…should be tart, like Rhine wine, and by no means sharp or harsh. It should have a pleasant, fruity flavor, with aromatic and vinous blending, as if the fruit had been packed in flowers and spices. It should have mild pungency, and feel warming and grateful to the stomach, the glow diffusing itself gradually and agreeably throughout the whole system, and communicating itself to the spirits. It should have a light body or substance about like milk, with the same softness and smoothness, and it should leave in the mouth an abiding agreeable flavor of some considerable duration, as of rare fruits and flowers.(5)

It seems our pre-Prohibition ancestors enjoyed ciders which were significantly sharper, tarter, or sourer than most modern ciders.

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  1. Occasionally comments are much more direct and contradictory. Recently, on social media, within moments of each other, one person said my cider was “undrinkable” and another said, “I love your cider!”
  2. For our purposes today “then” is anytime before Prohibition (1920).
  3. Some general flavor preferences are known but they’re usually extreme examples.For instance, one cider history stated that, “…Herefordshire labourers preferred cider so sour that it tasted like vinegar to strangers.” R.K. French, The History and Virtues of Cyder (New York: St.Martin’s Press, 1982), 17.
  4. There are many seventeenth-, eighteenth-, and nineteenth-century sources which compare cider to other alcoholic drinks, most commonly to Rhenish wine (think dry Riesling).
  5. Oh,to make cider like this!

AUTHOR’S NOTE: This post was updated on 25 February 2017.

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The Lazy Man’s Cyder is Perfect for Now

I realized recently that I haven’t said much about this season’s cidering. Only because there isn’t much to talk about.

You may remember that in August 2015 we moved. We had to move again in August of 2016. Not long afterwards, and before much else was settled, I changed day jobs. Not only did this increase my hours at work, it now includes an hour-and-half commute each way. Figuring there would not be a lot of time for cider while adjusting to all of these changes, I decided to focus on a couple of simple single-variety cyders.

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Left: 3 gallons of Golden Russet ~ Right: one gallon of Northern Spy.

Single-variety cyders, with nothing added (or the lazy man’s cyder), are perfect for these busy times.

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Getting Cyder Liquored Up

img_3406Next to straight cider, cider royal was the most common cider-based beverage in early America.

Cider royal is a fortified drink, made by blending cider with a distilled spirit, like French brandy or apple brandy. To make it cider royal one also has to add what was called sweets (a boiled syrup of sugar, water, and egg whites) and letting it condition for several months to several years.

Last fall I fermented a batch of cyder intended for royalling and fortifying. Once the cyder was finished in the spring I made a batch of sweets according to one of William Salmon’s 1710 receipts.

boiling-sweets

I boiled white sugar, eggs whites, and water into a syrup. It was basically a meringue. I had to keep skimming it.

Boiled Sweets

It took a couple of hours before it cleared up.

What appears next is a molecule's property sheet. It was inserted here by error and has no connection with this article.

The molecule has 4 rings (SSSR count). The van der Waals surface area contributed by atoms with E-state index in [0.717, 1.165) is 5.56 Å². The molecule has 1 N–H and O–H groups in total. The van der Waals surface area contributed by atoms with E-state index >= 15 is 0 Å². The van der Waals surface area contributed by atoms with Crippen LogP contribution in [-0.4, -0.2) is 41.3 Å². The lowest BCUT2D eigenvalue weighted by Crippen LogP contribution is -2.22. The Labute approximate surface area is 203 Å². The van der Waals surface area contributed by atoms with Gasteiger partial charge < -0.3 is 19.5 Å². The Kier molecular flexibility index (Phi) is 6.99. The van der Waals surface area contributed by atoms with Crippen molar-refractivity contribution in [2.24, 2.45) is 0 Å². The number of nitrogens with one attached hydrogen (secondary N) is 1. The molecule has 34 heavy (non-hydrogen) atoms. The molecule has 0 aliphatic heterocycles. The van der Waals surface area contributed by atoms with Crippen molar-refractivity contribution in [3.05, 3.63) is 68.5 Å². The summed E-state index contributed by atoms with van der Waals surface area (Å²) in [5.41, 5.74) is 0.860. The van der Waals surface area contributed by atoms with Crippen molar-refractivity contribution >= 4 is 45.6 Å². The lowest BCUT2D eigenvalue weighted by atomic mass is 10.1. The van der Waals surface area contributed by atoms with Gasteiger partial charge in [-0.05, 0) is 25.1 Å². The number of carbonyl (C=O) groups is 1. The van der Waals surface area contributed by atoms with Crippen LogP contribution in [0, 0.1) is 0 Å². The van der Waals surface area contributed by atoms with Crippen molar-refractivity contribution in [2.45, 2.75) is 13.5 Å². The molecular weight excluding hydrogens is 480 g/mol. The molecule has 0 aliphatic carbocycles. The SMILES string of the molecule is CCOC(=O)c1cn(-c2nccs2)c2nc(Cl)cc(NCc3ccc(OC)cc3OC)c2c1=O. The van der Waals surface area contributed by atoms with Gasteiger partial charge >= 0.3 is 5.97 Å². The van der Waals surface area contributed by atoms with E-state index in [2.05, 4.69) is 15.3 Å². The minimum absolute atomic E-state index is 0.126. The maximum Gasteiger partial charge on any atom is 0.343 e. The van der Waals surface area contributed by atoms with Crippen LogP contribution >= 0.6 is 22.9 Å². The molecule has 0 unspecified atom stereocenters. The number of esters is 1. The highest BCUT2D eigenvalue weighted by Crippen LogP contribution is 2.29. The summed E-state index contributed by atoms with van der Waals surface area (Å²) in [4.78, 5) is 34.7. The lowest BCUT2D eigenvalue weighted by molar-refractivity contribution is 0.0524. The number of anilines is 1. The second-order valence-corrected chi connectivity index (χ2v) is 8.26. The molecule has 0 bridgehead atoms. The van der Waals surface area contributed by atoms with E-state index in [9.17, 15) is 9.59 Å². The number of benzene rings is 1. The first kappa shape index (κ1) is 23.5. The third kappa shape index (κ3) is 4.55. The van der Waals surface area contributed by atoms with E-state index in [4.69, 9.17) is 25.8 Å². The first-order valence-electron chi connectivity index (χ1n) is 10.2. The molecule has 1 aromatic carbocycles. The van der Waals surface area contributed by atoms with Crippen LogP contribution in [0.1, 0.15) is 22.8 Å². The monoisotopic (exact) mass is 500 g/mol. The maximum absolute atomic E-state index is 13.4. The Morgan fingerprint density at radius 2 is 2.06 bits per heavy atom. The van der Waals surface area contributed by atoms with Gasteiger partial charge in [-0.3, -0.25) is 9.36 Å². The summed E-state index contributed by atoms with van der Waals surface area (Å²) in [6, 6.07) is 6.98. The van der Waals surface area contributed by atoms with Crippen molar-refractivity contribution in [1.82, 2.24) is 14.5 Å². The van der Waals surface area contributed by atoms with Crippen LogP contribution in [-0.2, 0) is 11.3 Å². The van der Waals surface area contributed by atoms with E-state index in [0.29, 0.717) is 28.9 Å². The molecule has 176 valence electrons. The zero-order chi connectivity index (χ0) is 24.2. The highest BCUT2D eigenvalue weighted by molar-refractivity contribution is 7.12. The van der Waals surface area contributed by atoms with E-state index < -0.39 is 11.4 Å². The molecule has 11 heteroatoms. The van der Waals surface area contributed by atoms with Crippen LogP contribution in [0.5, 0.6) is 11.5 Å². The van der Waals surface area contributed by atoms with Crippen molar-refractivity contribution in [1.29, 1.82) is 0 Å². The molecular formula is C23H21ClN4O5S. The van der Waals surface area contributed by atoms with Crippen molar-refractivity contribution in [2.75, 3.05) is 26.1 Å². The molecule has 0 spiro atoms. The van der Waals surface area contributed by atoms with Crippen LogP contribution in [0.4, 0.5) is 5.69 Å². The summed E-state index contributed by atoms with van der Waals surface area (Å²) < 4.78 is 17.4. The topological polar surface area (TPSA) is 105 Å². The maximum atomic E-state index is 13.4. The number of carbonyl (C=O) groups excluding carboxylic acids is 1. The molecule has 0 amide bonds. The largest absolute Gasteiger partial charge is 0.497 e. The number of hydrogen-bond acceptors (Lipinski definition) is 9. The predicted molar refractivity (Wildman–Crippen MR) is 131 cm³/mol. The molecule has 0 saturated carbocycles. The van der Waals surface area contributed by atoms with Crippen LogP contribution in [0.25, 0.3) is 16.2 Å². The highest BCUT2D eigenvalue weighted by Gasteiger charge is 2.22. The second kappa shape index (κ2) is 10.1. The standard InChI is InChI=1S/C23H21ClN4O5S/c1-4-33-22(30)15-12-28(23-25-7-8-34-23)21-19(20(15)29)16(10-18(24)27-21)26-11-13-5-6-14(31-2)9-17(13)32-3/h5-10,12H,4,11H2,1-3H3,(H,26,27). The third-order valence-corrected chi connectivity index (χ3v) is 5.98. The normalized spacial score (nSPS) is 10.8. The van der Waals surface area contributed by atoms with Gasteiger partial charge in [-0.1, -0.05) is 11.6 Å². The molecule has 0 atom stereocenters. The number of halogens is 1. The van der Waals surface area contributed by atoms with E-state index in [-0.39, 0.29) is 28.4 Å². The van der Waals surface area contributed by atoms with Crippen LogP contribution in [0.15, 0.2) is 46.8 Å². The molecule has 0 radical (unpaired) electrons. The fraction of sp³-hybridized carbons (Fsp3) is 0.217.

After the sweets had cleared and cooled I added French brandy (I used French brandy for the simple reason that it was on sale) and then blended the the fortified sweets with the cyder. I let them condition for five months before bottling.

As part of the experiment, I also made a one-gallon batch of fortified cyder, just adding a quantity of French brandy to straight cyder.

To figure out the final alcohol content for both the cider royal and the fortified I used a Pearson’s Square. Based on the proportions they both went from being a straight cyder at 7% ABV to fortified cyders at 10%.

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The formula can be found here. Or you can use an online calculator.

Last week I bottled everything and sampled both.

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L: Fortified – R: Royal

As you can see the fortified cyder is clearer. It also has a noticeable alcohol burn on the tongue.

The cyder royal is cloudy, sweeter, and smoother. In some ways the cider royal is definitely closer in profile to modern industrial ciders (but without carbonation).

I wonder if one of the reasons cider royal was popular was because the sweets helped overcome any harsh sharpness or other extremes in the cider. Having a higher alcohol content probably didn’t hurt either.

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Not a Matter of Being Gluten Free

A few weeks ago I took a couple of bottles of cyder to my fencing club for the post-fencing pizza party crowd to try. One was the 2013-14 Solebury, Sugar, Raisins, and cider yeast (based on Smith’s 1728 receipt) and the other was the 2014-15 honey wheat cyser (from John Nott’s 1723 receipt).

Everyone (well, almost everyone) had nothing but nice things to say about both. But the honey wheat was the bigger hit, as judged by the flattering language used to describe it. Modesty (and a poor memory) forbids repeating them here.

Thus the honey wheat cyser continues to be a fan-favorite among family, friends, and strangers. Based on these unscientific surveys, it’s a good contender for Blackledge Winery to produce.

But alas, no. It can never be made for sale.[1] It contains wheat and according to Federal regulation Title 27 – §24.200 General it is illegal to have grain, cereal, malt, or molasses in a bonded winery space, much less in the wine (or cyder).

No idea why this is the case. Attempts to gain clarity from various government agents have so far proven futile. Needless to say, it can never be, no matter how tasty it is.